ANNAPOLIS—Fire destroyed a laundry plant at Eastport owned by G. Clifton SUTHERLAND, entailing a loss of $30,000, covered by insurance.
POCOMOKE CITY—G. T. BURTON has been appointed on the Worcester Food Control Board as representative of the wholesale merchants of the county.
IN THE VIRGINIAS
PARKSLEY—Rev. John E. NOTTINGHAM was re-elected moderator at the recent one hundred and fourteenth annual session of the Accomac Baptist Association. Rev. R. S. BONDS was re-elected vice-moderator. W. F. WHITE clerk and H. R. BOGGS treasurer. Rev. Mr. MONDS preached the annual sermon and Revs. J. W. CAMMACK and J. W. LAWSON of Richmond delivered addresses. Delegates from 29 churches attended.
Mr. and Mrs. Belvin T. WILSON of New York are guests of relatives in the county. Mrs. WILSON stopped on her way South at Nassawadox to visit her father, Jessie WHITEHEAD, while Mr. WILSON went to Cheriton, where he is spending a while with his father, Moses T. WILSON, and brothers, Cary, Smith and Casey.
Mesdames W. R. WHITE of Plymouth, N. C., and J. T. OUTLAW or Norfolk are guests of Dr. and Mrs. B. H. GILMER.
Rev. James EASLEY, pastor of Brown Memorial Church, Jersey City, N. J., is visiting his parents at Bethany parsonage
Mrs. M. W. CLEMENT and children are spending the summer at Eaglesmere, Pa
Miss Virginia McCOY of Norfolk is the guest of her aunt, Mrs. Claude RHAME.
Miss Neil [sic] WARREN of Philadelphia is the guest of her parents, Mr. and Mrs. W. J. WARREN.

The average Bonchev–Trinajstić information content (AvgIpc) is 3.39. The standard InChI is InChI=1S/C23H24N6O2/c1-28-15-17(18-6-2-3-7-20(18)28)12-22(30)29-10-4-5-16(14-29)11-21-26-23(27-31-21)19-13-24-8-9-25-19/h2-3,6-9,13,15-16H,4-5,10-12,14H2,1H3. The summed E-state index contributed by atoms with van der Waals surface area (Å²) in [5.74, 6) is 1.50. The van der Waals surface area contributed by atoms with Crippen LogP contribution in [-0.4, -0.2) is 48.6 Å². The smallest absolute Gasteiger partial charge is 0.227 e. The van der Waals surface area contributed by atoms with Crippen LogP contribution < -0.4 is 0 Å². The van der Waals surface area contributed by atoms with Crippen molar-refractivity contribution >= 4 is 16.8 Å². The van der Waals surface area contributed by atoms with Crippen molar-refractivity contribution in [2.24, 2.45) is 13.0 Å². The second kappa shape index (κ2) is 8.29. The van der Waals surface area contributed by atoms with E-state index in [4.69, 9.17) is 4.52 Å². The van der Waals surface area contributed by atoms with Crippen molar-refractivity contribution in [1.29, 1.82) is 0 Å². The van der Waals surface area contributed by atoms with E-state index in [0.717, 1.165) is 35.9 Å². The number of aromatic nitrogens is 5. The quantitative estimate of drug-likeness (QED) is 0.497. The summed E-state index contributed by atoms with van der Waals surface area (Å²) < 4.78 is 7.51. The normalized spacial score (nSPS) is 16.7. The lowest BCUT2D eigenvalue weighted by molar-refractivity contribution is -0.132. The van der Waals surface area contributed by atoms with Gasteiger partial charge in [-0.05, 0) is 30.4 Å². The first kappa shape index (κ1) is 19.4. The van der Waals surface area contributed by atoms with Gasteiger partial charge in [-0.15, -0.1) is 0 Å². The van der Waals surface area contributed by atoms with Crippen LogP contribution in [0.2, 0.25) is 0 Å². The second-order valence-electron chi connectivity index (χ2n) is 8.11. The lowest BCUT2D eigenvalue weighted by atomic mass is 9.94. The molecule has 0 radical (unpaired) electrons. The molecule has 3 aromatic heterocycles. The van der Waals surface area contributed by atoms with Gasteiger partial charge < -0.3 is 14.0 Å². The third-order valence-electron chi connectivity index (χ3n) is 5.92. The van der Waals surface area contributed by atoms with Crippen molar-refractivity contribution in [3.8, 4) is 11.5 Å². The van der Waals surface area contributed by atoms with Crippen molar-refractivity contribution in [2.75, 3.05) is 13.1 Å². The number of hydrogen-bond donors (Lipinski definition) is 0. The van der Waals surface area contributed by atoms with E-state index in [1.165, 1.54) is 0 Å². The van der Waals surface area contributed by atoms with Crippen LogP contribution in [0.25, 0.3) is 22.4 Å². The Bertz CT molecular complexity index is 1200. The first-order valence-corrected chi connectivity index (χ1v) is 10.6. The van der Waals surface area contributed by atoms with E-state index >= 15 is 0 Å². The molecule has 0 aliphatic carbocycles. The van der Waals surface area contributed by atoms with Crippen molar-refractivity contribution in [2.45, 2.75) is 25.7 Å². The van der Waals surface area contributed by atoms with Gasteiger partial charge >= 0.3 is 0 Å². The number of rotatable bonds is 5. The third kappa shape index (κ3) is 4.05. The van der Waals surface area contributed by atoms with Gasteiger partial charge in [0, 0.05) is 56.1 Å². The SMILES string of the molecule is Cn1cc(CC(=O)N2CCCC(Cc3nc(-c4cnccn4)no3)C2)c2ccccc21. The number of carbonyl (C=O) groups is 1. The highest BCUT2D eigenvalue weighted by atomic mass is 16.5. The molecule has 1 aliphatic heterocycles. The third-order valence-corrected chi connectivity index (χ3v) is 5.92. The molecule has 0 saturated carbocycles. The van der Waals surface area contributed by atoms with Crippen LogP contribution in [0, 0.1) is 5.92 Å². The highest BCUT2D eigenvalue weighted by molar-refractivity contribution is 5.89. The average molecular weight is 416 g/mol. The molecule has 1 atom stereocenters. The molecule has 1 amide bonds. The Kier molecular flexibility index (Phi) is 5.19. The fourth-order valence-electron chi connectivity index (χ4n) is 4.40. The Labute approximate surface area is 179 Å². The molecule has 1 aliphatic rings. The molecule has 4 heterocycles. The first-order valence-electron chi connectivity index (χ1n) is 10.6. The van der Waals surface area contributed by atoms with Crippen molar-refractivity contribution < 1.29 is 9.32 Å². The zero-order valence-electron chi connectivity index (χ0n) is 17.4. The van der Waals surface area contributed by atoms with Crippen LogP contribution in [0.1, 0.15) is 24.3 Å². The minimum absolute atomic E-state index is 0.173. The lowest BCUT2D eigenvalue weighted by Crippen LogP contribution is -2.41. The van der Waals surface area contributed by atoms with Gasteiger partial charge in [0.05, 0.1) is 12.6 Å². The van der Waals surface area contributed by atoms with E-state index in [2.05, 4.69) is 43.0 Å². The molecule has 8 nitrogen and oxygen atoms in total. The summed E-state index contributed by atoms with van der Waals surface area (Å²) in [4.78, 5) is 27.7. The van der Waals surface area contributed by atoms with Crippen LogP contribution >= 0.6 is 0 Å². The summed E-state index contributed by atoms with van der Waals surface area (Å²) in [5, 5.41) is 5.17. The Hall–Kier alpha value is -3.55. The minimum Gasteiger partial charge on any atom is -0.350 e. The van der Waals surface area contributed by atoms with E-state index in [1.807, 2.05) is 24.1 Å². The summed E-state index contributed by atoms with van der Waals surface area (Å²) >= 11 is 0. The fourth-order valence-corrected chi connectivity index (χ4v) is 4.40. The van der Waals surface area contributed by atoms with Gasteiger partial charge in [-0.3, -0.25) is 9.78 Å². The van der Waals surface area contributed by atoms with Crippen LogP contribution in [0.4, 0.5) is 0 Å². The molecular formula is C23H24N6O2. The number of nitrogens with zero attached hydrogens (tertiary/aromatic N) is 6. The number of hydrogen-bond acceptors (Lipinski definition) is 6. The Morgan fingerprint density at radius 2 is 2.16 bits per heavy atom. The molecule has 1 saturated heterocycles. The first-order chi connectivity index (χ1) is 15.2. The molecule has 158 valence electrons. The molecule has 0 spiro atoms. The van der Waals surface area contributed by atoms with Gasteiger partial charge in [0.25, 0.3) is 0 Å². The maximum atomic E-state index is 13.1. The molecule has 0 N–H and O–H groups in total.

Mr. and Mrs. James APPLEBAUGH and family are visiting relatives in Snow Hill, Md.
Mrs. Herman THOMAS of Portsmouth is visiting her parents, Mr. and Mrs. W. E. JONES.
Miss Addie STEVENS is visiting friends in Norfolk.
Miss Virginia WHITE of Norfolk is visiting relatives and friends here.
Miss Ethel BRIDGET of Mathews is the guest of Miss Katherine WILLIAMS.
Mr. and Mrs. Mallory TAYLOR of Macon, Ga., are guests of their daughter, Mrs. W. W. LONG
John M. HART just made Virginia counsel of Alien Property Custodian Palmer, was a delegate-at-large to the Baltimore Convention in 1912, and refused to leave WILSON when the Virginia delegation, under the unit rule, proposed to go to CLARK. He was made Collector of Internal Revenue for the Western Virginia district against the opposition of the State organization, and quit the post because of differences with Commissioner ROPER. President WILSON has nominated James S. PERSINGER of Salem as revenue collector.
CLARKSBURG, W. VA.
At the instance of the Clarksburg Rotary Club, which introduced the movement here, Mayor Joe CRADDOCK has issued a proclamation calling for a general observance of the war angelus movement in Clarksburg. At one minute of 12 o’clock noon each day distinctive whistles are to be blown in the East End, and in the West End, and one minute is to be devoted to silent prayer for the success of the American and Allied armies and navies in the prosecution of the war for world liberty.
A SCHOOL IS TO BE ESTABLISHED AT Ivy, in Albemarle county, as a memorial to Meriwether LEWIS, and a woman’s university is proposed as another memorial to him. Mrs. Woodrow WILSON is one of the contributors to the fund being raised by the Meriwether LEWIS memorial board.